The Bragg curve plots the energy loss of ionizing radiation during its travel through matter. For protons, α-rays, and other ion rays, there is a pronounced peak in the curve immediately before the particles come to rest. This is called Bragg peak, for William Henry Bragg who discovered it in 1903.
When a fast charged particle moves through matter, it ionizes particles and deposits a dose along its path. A peak occurs because the interaction cross section increases as the charged particle's energy decreases. In the figure to the right, it is the narrow peak of the native proton beam curve which is produced by a particle accelerator of 250 MeV. The figure also shows the absorption of a beam of energetic photons which is entirely different in nature; the curve is mainly exponential.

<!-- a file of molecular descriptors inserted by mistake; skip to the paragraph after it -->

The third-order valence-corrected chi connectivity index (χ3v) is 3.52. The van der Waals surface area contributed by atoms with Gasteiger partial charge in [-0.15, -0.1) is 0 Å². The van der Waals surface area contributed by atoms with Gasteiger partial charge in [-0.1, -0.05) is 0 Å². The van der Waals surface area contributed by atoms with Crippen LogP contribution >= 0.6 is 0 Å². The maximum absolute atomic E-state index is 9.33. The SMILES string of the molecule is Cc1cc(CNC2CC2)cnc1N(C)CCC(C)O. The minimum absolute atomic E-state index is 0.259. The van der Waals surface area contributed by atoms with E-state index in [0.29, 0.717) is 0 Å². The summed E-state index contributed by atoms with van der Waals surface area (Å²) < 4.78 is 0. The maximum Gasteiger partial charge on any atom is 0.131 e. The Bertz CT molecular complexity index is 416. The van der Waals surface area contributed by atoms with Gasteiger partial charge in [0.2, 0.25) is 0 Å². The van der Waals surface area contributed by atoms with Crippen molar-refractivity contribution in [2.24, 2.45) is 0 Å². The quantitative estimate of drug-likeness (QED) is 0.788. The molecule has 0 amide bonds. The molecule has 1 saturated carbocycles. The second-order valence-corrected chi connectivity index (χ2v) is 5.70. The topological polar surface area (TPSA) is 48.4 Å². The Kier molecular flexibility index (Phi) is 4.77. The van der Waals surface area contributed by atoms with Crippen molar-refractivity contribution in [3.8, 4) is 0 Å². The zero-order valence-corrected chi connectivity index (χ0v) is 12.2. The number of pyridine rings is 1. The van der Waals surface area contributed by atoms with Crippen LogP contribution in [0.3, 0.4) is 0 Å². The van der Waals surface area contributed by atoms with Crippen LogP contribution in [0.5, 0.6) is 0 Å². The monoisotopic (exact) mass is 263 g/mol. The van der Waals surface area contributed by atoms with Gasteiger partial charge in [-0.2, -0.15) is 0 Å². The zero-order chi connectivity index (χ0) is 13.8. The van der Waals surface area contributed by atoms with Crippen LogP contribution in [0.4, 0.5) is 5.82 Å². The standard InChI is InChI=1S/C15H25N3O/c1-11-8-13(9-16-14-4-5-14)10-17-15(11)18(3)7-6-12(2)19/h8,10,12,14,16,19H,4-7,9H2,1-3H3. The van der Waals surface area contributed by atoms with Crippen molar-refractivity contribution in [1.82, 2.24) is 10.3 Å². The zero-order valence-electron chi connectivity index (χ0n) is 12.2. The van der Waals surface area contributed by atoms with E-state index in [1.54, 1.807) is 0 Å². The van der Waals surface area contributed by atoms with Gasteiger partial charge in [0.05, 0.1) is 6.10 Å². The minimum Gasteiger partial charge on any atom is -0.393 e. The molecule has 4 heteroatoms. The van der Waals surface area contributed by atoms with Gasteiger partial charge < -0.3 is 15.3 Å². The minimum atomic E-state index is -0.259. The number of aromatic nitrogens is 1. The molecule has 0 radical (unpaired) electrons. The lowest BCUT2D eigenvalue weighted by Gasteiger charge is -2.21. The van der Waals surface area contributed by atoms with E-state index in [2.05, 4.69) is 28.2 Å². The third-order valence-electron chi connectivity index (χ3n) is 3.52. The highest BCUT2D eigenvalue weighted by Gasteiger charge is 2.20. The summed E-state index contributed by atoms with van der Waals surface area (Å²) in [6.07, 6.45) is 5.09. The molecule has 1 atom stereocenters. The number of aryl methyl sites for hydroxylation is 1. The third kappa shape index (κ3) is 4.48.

The phenomenon is exploited in particle therapy of cancer, to concentrate the effect of light ion beams on the tumor being treated while minimizing the effect on the surrounding healthy tissue. The blue curve in the figure ("modified proton beam") shows how the originally monoenergetic proton beam with the sharp peak is widened by increasing the range of energies, so that a larger range of depths can be treated. This is typically achieved by using variable thickness attenuators: spinning wedges are often used.